Juan Lopez is a smiling, irrepressible man with a quick and quirky sense of humor. The path to his calling has been zig-zagging and strewn with detours and side-tracks. Even now, he isn’t sure that he has quite found his calling.
Apart from a stint of military duty, Juan has always been his own boss, opening a small café in Corrales, New Mexico, after leaving the service. The café occupied his time and attention for several years before the idea of working outdoors pulled him in a new direction. For a short while, he mixed and poured concrete, but the toll such work took on his knees, back and hands soon nudged him into yet another direction.
He had worked a little with silver as a young man, but it hadn’t held his interest; now, he came across some silver and, as a lark, used the silver to create a likeness of the Santuario de Chimayo in Chimayo, New Mexico. Cutting each feature of the mission—towers, bells, overhangs, roof peaks, windows—from the silver, he layered one over the other, creating a three-dimensional likeness of the Santuario. By the time he stopped, he had created eight pieces, each depicting one of the many missions found throughout New Mexico. He strung the eight pieces together into a concho belt that won a blue ribbon and sold almost as soon as he finished it. The friend who bought the belt mounted it on a wall in his home, protected in a glass case.
Another friend introduced Juan to Paul Rhetts, publisher of Tradición Revista magazine as well as a variety of books. Paul encouraged Juan to enter his work in Spanish Market. Apart from tinworking, the only precious metal work shown at Spanish Market is religious statuary or hollowware and traditional filigree work. Hmm. Filigree. How tough could that be? Juan went about answering that question in his typical ‘jump in and swim’ style. There were a few examples of existing work he could look at, but there were no classes, no masters, no books he could turn to for instruction. He picked up some wire and started to experiment, adapting a variety of hand tools, trying out numerous wire-working techniques, testing over and over to discover what worked and what didn’t.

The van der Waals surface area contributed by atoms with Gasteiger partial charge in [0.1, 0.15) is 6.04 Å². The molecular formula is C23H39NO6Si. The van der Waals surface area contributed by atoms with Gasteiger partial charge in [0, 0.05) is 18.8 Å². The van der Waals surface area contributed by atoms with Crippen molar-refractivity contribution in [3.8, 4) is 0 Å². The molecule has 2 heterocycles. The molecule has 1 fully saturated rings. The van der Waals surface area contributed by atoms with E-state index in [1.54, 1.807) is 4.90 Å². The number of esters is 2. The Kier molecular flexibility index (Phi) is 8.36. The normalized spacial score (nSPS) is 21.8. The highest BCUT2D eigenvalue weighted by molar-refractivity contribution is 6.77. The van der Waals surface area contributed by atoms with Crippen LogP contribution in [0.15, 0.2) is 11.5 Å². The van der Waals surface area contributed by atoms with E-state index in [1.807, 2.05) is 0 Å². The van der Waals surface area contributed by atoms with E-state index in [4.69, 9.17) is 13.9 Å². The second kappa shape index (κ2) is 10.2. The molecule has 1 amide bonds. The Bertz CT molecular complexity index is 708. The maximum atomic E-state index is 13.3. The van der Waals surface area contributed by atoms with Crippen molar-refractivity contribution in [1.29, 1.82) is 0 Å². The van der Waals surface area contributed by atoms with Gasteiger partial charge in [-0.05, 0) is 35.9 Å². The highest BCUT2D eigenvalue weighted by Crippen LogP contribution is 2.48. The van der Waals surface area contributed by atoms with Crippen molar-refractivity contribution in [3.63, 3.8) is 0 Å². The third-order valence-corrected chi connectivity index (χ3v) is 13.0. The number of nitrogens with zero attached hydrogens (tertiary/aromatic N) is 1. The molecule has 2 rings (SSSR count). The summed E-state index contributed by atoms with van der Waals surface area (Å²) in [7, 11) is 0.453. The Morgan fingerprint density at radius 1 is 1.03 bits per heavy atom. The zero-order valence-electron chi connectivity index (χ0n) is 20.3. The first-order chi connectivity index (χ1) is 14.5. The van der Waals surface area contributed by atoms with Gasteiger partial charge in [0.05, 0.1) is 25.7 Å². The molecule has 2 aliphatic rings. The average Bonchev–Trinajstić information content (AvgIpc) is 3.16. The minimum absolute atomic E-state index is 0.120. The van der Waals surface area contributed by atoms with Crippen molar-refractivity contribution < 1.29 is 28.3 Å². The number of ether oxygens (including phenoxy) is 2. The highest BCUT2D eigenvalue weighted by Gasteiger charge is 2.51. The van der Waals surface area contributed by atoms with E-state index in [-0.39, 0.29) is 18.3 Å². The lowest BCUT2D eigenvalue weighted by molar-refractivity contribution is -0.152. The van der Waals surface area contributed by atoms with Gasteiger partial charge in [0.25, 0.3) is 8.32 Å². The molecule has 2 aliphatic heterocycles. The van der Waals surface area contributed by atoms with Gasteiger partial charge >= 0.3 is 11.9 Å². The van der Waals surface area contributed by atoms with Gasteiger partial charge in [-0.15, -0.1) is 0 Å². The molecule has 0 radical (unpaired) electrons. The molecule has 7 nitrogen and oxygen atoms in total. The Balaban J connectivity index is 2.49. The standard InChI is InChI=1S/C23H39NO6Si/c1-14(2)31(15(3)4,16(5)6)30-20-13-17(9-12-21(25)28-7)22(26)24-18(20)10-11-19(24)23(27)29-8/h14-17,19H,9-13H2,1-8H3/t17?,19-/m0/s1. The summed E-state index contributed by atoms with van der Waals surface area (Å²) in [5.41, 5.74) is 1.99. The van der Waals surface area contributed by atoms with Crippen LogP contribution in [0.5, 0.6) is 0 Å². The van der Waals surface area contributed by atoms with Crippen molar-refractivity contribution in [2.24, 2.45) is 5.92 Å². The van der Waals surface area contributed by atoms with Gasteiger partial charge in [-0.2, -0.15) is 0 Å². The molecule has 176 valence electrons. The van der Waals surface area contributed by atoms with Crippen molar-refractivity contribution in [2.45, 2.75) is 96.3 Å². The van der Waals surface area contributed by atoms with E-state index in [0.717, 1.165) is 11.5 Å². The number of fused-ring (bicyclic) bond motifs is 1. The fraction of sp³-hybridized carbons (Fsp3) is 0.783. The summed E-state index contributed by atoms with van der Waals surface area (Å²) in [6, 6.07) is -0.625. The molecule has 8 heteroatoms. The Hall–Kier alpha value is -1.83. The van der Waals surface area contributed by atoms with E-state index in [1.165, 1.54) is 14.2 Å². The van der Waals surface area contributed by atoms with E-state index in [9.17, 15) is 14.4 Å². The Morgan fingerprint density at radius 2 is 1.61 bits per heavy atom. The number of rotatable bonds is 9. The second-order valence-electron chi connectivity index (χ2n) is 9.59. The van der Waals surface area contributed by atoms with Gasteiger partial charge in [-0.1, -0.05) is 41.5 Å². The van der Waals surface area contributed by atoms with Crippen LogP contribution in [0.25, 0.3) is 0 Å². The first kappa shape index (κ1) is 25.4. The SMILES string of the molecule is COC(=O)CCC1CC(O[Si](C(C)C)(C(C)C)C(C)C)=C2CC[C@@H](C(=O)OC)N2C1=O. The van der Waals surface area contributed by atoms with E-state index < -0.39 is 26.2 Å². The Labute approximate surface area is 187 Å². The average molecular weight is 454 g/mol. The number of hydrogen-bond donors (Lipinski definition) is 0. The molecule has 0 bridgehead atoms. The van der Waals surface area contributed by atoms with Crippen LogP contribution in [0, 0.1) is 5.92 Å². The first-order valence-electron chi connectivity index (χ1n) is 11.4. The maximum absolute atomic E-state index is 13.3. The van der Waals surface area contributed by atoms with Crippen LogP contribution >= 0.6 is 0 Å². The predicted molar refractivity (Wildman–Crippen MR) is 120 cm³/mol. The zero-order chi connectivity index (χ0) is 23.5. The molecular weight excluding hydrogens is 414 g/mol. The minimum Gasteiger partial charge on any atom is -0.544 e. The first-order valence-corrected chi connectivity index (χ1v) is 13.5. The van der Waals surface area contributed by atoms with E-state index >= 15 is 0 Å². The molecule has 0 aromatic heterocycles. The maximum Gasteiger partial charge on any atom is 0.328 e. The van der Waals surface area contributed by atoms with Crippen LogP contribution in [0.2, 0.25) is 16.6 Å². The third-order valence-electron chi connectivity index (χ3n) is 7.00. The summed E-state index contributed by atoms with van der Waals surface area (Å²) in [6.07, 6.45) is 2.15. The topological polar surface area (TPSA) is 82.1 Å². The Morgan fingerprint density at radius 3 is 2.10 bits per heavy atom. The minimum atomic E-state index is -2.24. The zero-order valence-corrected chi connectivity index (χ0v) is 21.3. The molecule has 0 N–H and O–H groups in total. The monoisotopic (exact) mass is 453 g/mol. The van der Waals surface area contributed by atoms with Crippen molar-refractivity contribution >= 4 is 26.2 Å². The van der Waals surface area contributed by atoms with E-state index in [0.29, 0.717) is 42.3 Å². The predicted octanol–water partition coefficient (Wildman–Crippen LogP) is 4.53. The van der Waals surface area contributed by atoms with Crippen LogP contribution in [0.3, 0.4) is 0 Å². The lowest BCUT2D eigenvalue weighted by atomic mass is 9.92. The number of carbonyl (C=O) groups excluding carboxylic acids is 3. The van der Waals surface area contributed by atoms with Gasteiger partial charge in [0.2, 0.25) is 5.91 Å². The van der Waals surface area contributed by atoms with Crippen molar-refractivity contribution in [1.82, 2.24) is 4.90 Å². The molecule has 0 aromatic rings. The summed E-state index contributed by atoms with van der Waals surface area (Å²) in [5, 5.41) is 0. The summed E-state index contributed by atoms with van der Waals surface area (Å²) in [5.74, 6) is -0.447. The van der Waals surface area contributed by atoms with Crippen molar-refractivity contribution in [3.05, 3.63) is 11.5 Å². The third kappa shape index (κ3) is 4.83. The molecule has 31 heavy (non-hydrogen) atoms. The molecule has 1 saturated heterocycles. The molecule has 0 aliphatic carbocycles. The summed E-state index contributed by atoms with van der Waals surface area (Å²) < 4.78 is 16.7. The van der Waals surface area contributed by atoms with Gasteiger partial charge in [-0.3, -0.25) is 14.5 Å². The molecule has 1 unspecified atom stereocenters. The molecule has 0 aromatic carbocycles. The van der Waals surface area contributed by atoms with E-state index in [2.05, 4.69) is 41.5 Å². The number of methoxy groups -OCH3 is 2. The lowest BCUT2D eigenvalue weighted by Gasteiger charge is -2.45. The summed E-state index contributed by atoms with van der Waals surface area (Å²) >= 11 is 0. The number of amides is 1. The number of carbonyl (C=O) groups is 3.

One of several challenges he worked to overcome was delicacy of filigree work. Soldering such fine connections had him making his own solder bits and filing down pins and wire to make applicators fine enough to prevent flooding those tiny joints with solder. One problem was solved when he discovered paste solder at Rio (he still buys it here, and swears no other formula performs with anything close to the results he gets from that solder). The second obstacle was solved by his new puppy.
Every day, in the late afternoon, Juan took his dog walking along the Rio Grande. One day, the puppy came bolting out of the underbrush after an unfortunate encounter with a porcupine. Juan pulled the quills from the dog’s muzzle, dropping them on the ground, thinking nothing of it. On the walk home, it struck him—porcupine quills are damn sharp! He went back and retrieved all those he could find, and he’s been using quills to apply solder ever since.
After many months of trial and error, Juan had taught himself techniques that would produce the exquisite detail he could see in the pieces made centuries earlier. His first finished piece of filigree was a cross.
He went on to create whatever forms intrigued and inspired him.
The detail in Juan’s pieces is incredible. More than 145 feet of sterling wire went into making the VW bug. Its doors open, its wheels turn—I wouldn’t be surprised if the little driver were to zip up and park it between the salt and pepper shakers!
This year, Spanish Market’s promotional poster not only features precious metals for the first time—it features a black agate cameo set into a sterling filigree pendant by Juan Lopez. And the fun doesn’t stop there. Juan Lopez’ “Our Lady of Guadalupe,” took first place in the precious metals category for the 2011 Spanish Market. The piece also received the People’s Choice award, awarded by the artists and sponsors of Spanish Market, and the Archbishop Award for the most noteworthy entry of a religious nature.
“Our Lady of Guadalupe” is rendered in glittering fine sterling filigree, set with gemstone cabochons and rests on a pedestal of ebony-stained wood. Her face and hands are hand-carved from moose antler, the angel at her feet is carved from deer antler (carved by Juan, who, naturally, had to learn to carve in order to create them).
Five exhaustive months in the making, this piece left Juan wondering, where do I go from here? So where will he go from here? Juan says he is unsure . . . though he has this little thought taking shape in his mind . . . something about of a series of patron saints . . .
Only time will tell.